Meningcoccal Group B bacteria (MenB) is rare, with between 400 and 1,200 cases each year in England, with infants under one year of age most at risk. Although rare, MenB can cause meningitis, an infection of the membranes that surround the brain and spinal cord, and septicaemia or blood poisoning, both potentially fatal illnesses. With early diagnosis and treatment, most children make a full recovery, but it is fatal in 1 in 10 cases. About 1 in 10 of those who survive are left with severe long-term problems, such as limb loss, and 1 in 3 have less serious problems including deafness and learning difficulties.
The introduction of the MenB vaccine (Bexsero) in September 2015 has been a significant public health success. The new vaccine is now routinely offered to babies aged 8 weeks and 16 weeks, with a booster dose given at 12 months of age. The success of this programme has led to 94% of babies having their first dose and 91% having two doses by 26 weeks of age.
High uptake of this vaccine is already beginning to have an effect on cases of MenB. The number of MenB cases in infants aged less than one, the age group most likely to be affected by MenB, dropped by around half since the introduction of the MenB vaccine.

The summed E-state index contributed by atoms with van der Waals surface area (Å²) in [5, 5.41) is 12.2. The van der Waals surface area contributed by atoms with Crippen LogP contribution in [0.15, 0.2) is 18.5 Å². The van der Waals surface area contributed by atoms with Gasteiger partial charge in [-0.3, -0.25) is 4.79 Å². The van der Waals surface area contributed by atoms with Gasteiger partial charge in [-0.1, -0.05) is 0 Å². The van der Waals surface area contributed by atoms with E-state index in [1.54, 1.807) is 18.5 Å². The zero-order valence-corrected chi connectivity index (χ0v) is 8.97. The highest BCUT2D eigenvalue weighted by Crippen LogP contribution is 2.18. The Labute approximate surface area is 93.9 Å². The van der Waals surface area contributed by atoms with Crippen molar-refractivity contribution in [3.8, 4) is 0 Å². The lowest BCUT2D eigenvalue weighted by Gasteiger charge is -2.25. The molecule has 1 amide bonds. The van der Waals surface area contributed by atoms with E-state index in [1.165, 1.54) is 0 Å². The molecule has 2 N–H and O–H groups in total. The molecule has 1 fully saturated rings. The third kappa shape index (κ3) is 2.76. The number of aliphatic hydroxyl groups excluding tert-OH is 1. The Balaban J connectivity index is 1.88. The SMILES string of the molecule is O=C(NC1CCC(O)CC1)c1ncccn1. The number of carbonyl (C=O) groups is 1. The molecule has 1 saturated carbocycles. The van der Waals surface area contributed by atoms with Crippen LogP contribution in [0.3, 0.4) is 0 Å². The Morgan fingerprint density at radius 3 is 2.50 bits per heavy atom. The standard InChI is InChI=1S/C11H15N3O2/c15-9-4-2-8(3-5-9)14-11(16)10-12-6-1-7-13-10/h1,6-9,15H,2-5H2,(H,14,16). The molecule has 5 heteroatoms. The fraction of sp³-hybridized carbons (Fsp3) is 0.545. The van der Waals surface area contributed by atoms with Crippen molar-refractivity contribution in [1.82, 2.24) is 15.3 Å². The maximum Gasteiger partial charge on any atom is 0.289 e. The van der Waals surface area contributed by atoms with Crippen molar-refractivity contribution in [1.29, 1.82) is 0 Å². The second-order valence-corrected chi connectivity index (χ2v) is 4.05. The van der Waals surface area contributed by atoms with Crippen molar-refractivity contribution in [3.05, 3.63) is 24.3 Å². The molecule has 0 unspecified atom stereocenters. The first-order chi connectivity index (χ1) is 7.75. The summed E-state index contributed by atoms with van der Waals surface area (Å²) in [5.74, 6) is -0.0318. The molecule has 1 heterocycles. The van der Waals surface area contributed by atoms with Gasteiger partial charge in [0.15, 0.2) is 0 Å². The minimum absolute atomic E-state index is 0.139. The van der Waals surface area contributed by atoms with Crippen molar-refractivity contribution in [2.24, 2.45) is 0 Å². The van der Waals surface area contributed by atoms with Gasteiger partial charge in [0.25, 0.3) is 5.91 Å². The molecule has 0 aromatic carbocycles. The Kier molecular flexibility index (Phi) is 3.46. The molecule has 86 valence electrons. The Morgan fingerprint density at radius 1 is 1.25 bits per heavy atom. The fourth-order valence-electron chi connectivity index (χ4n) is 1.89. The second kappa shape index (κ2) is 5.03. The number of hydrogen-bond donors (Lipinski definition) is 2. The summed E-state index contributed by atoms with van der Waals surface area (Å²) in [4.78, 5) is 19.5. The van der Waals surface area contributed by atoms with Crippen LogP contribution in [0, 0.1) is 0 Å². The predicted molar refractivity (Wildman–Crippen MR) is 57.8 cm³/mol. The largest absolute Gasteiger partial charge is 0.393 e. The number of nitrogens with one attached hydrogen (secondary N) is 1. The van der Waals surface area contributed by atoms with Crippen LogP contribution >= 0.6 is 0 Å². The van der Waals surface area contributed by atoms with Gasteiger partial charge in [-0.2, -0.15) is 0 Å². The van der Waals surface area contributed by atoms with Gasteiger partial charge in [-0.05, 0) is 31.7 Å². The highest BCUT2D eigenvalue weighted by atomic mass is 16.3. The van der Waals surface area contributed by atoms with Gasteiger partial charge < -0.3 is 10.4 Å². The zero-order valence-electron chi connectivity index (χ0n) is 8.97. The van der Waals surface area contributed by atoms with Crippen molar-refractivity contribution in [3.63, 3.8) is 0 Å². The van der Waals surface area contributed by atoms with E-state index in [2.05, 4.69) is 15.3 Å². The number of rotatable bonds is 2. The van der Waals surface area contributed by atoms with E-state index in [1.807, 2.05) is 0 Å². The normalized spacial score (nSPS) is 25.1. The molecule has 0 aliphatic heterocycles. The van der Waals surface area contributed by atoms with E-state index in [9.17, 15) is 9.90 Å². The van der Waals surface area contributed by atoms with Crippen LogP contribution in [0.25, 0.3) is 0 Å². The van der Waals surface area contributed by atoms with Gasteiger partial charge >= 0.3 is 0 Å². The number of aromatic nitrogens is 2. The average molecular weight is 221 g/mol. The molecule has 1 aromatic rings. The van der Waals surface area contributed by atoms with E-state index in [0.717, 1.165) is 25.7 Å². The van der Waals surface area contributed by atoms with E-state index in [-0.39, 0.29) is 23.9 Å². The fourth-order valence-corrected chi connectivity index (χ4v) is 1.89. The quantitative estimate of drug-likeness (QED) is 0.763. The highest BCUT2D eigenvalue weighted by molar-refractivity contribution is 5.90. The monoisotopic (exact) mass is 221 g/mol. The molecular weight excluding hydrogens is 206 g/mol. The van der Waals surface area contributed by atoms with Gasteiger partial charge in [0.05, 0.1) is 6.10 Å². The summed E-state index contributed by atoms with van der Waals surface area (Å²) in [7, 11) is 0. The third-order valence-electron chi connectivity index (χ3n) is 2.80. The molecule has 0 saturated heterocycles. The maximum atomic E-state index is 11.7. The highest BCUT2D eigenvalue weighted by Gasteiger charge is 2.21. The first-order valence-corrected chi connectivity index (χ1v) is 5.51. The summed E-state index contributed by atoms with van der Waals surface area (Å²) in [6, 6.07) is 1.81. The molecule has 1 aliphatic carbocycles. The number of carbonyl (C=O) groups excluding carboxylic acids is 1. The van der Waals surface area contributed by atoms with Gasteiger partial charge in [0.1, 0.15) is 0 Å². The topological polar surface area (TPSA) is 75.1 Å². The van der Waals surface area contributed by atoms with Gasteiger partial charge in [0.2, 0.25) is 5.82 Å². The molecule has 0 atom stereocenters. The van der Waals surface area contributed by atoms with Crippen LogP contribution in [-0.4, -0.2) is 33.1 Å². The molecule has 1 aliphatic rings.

Whilst any vaccine can cause fever, administration of MenB vaccine with other vaccines can make fever more common in young babies. It is really important that parents are reminded before the first immunisations are given at 8 weeks, to have liquid infant paracetamol available for the prevention of post-immunisation fever. It is recommended that babies are given three prophylactic doses of liquid infant paracetamol after immunisation with MenB vaccine at the 8 and 16 week vaccinations. More information is available here:
David Green, Nurse Consultant for Immunisation, Public Health England